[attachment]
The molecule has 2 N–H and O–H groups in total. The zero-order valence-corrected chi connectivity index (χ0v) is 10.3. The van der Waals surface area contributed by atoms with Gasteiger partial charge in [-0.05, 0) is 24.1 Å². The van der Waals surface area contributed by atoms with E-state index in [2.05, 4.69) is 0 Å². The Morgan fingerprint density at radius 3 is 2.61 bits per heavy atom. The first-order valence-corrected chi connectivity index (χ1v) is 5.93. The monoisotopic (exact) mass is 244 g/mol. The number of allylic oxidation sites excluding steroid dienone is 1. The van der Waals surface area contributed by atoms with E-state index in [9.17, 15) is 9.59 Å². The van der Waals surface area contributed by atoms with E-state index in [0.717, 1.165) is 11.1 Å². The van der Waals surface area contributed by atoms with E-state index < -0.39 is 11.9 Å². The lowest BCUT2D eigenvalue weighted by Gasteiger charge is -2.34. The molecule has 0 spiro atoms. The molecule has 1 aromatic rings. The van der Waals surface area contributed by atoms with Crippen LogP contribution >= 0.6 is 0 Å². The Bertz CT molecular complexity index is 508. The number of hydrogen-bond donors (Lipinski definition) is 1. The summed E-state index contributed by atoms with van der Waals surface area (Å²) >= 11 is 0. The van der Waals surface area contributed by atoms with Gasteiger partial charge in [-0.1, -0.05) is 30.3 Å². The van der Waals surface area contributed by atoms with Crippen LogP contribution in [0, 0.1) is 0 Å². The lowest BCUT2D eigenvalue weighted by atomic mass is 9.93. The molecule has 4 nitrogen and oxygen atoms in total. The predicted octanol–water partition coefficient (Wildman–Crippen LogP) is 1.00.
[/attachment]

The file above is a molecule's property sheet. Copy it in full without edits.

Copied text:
The molecule has 2 N–H and O–H groups in total. The zero-order valence-corrected chi connectivity index (χ0v) is 10.3. The van der Waals surface area contributed by atoms with Gasteiger partial charge in [-0.05, 0) is 24.1 Å². The van der Waals surface area contributed by atoms with E-state index in [2.05, 4.69) is 0 Å². The Morgan fingerprint density at radius 3 is 2.61 bits per heavy atom. The first-order valence-corrected chi connectivity index (χ1v) is 5.93. The monoisotopic (exact) mass is 244 g/mol. The number of allylic oxidation sites excluding steroid dienone is 1. The van der Waals surface area contributed by atoms with E-state index in [9.17, 15) is 9.59 Å². The van der Waals surface area contributed by atoms with E-state index in [0.717, 1.165) is 11.1 Å². The van der Waals surface area contributed by atoms with E-state index < -0.39 is 11.9 Å². The lowest BCUT2D eigenvalue weighted by Gasteiger charge is -2.34. The molecule has 0 spiro atoms. The molecule has 1 aromatic rings. The van der Waals surface area contributed by atoms with Crippen LogP contribution >= 0.6 is 0 Å². The Bertz CT molecular complexity index is 508. The number of hydrogen-bond donors (Lipinski definition) is 1. The summed E-state index contributed by atoms with van der Waals surface area (Å²) >= 11 is 0. The van der Waals surface area contributed by atoms with Gasteiger partial charge in [-0.1, -0.05) is 30.3 Å². The van der Waals surface area contributed by atoms with Crippen LogP contribution in [0, 0.1) is 0 Å². The lowest BCUT2D eigenvalue weighted by atomic mass is 9.93. The molecule has 4 nitrogen and oxygen atoms in total. The predicted octanol–water partition coefficient (Wildman–Crippen LogP) is 1.00.